Week LXXXIII: Travel bans to be eased, vax for kids ‘inevitable,’ injunction issued for religious exemptions to mandate

— Still frame from governor’s Oct. 13 press briefing

“To practice what I preach, I’m going to get a flu shot,” said Governor Kathy Hochul at her Wednesday morning press conference. And she did.

ALBANY COUNTY — From Wednesday, Oct. 6, through Tuesday, Oct. 12, Albany County, in its 83rd week of dealing with COVID-19, lost a resident to the virus on each of those seven days. The county’s COVID-19 death toll now stands at 414.

This week also brought welcome news on travel bans being eased, and a court injunction allowing religious exemptions for health-care workers who were mandated to get vaccinated.

On Tuesday, the Biden administration announced that, come November, fully vaccinated foreign travelers from Mexico and Canada will be able to come to the United States. Almost 19 months ago, the borders were closed to stem the spread of the coronavirus.

At a press briefing Wednesday morning, Governor Kathy Hochul called the border opening between Canada and the United States “very, very good news,” citing communities along New York’s border that had been divided.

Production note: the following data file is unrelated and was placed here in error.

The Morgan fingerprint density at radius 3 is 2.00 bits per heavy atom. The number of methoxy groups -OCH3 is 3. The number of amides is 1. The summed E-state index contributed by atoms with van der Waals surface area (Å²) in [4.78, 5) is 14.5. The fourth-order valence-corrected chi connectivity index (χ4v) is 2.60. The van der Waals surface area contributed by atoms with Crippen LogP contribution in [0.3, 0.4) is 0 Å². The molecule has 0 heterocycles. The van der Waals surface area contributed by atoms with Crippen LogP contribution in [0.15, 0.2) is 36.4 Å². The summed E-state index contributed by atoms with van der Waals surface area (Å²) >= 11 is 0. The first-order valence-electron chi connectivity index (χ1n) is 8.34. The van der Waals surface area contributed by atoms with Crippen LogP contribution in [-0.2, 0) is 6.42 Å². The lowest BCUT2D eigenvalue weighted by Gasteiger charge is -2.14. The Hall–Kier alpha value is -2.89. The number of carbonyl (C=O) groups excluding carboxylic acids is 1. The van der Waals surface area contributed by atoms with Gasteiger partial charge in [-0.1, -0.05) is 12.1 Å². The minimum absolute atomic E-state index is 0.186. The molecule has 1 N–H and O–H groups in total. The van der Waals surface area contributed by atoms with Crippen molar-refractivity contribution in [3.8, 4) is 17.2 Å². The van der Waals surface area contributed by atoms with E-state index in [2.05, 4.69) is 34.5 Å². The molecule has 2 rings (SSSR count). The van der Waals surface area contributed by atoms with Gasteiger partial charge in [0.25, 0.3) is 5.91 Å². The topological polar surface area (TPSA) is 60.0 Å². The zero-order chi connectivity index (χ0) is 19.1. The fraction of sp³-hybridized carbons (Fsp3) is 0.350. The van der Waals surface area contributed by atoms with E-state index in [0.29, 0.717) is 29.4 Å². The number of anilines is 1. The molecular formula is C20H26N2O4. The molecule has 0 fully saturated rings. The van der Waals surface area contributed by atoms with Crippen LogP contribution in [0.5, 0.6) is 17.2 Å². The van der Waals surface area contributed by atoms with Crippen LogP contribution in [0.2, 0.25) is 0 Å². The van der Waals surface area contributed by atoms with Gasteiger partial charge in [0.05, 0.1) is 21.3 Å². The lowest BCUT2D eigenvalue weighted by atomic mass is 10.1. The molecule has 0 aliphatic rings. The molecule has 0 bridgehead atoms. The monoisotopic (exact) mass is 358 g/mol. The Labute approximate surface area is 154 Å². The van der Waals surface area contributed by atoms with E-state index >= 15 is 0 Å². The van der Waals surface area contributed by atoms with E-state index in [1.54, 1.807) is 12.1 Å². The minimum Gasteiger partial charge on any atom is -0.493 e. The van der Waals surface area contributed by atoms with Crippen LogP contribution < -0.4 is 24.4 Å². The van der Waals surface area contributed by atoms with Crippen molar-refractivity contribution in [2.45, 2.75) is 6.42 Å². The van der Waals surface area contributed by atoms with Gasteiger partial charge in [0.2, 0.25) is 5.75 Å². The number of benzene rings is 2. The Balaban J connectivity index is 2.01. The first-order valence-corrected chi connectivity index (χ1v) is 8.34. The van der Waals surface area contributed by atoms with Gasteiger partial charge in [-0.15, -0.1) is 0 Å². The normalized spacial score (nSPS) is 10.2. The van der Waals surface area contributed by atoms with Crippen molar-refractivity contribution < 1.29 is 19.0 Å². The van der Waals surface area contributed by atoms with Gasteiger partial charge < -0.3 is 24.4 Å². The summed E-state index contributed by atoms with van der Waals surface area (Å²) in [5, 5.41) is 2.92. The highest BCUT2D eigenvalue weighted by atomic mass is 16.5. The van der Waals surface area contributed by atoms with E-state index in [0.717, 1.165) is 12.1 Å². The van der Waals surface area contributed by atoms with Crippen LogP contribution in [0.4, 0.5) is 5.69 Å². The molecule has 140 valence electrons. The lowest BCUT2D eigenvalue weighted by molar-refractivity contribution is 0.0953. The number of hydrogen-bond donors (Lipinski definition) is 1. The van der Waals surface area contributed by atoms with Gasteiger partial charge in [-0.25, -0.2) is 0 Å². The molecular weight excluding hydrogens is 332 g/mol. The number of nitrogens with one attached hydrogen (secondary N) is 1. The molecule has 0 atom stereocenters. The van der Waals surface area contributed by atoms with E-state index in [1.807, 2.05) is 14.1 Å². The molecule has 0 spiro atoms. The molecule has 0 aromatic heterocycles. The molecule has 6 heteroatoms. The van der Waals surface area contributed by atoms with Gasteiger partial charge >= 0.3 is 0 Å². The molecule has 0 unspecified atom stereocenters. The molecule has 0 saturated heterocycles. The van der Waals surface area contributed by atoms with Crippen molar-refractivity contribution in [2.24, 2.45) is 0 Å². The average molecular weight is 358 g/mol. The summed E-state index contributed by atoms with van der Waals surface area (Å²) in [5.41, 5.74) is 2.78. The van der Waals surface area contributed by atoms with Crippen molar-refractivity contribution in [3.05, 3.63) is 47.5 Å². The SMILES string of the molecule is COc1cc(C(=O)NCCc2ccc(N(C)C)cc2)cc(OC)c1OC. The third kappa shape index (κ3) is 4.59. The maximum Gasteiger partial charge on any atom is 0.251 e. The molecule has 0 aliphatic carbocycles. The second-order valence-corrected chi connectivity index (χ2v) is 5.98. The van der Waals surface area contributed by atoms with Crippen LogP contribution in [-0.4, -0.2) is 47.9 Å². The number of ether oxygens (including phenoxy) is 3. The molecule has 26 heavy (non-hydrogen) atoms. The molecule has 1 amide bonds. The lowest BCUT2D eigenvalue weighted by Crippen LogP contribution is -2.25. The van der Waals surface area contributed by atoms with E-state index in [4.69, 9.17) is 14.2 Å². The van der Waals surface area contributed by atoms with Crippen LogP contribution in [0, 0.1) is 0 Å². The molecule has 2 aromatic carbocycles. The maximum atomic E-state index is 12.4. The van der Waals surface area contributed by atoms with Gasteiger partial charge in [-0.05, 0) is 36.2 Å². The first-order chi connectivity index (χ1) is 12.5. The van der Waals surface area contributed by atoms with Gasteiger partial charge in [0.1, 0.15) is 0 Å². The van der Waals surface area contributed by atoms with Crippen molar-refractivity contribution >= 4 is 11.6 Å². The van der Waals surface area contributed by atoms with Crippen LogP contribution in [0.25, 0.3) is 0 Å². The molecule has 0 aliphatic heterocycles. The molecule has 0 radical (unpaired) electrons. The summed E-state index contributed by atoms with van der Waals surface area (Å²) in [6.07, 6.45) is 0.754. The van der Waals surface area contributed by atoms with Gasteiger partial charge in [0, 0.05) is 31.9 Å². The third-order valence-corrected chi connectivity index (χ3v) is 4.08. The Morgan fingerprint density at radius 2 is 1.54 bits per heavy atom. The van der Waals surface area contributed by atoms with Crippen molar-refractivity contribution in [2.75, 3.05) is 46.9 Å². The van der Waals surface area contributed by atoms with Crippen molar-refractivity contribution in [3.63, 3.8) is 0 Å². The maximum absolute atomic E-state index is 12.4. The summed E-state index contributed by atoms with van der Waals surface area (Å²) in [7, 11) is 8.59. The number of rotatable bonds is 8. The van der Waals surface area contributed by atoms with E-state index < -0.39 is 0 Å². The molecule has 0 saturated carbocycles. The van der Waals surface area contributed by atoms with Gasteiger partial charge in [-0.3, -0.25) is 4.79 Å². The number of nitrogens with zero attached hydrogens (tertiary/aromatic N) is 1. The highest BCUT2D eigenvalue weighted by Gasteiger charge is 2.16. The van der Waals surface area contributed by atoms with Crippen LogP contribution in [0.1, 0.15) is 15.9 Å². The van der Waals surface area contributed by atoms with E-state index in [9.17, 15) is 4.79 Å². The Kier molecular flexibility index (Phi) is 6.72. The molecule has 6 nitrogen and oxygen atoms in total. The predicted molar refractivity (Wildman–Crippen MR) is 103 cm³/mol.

In conversations with the White House on Tuesday, Hochul said, she had been told the raising of the ban would be coordinated with international traffic on flights.

Hochul also said she had received confirmation that authorization of COVID-19 vaccine for children is “inevitable” and it’s “just a question of timing.”

“Pediatricians, start getting ready,” she urged, noting the vaccine would be available in “smaller batches” to accommodate parents who want their children vaccinated in doctor’s offices. Hochul also said talks are underway with school districts.

Asked if there would be a state mandate for children to be vaccinated to attend school, Hochul responded, “My default position is to trust the parents to do the right thing.”

She said she would then monitor data to “see how effective it is.”



Also on Tuesday, a federal judge decided that New York State could have overreached by barring religious exemptions in its mandate for health-care workers to be vaccinated. Judge David N. Hurd of the Northern District of Utica ruled that, until the case is finally decided, employers must grant religious exemptions.

Hochul, who had done away with the exemption allowed by former Governor Andrew Cuomo’s Aug. 18 directive, called Hurd’s decision “disappointing” at Wednesday’s press briefing and said she was working on an appeal.

“We believe it works,” she said of the mandate. “It has a dramatic effect.”

Hochul displayed quotes from what she termed “a broad representation” of religious leaders, urging people to get vaccinated.

She cited figures comparing the percentage of health-care workers that had been vaccinated on Aug. 24, the day she became governor, compared to now: Nursing-home workers went from 71 to 92 percent receiving at least one dose; hospital workers went from 77 to 96 percent; and workers at adult-care facilities went from 77 to 95 percent.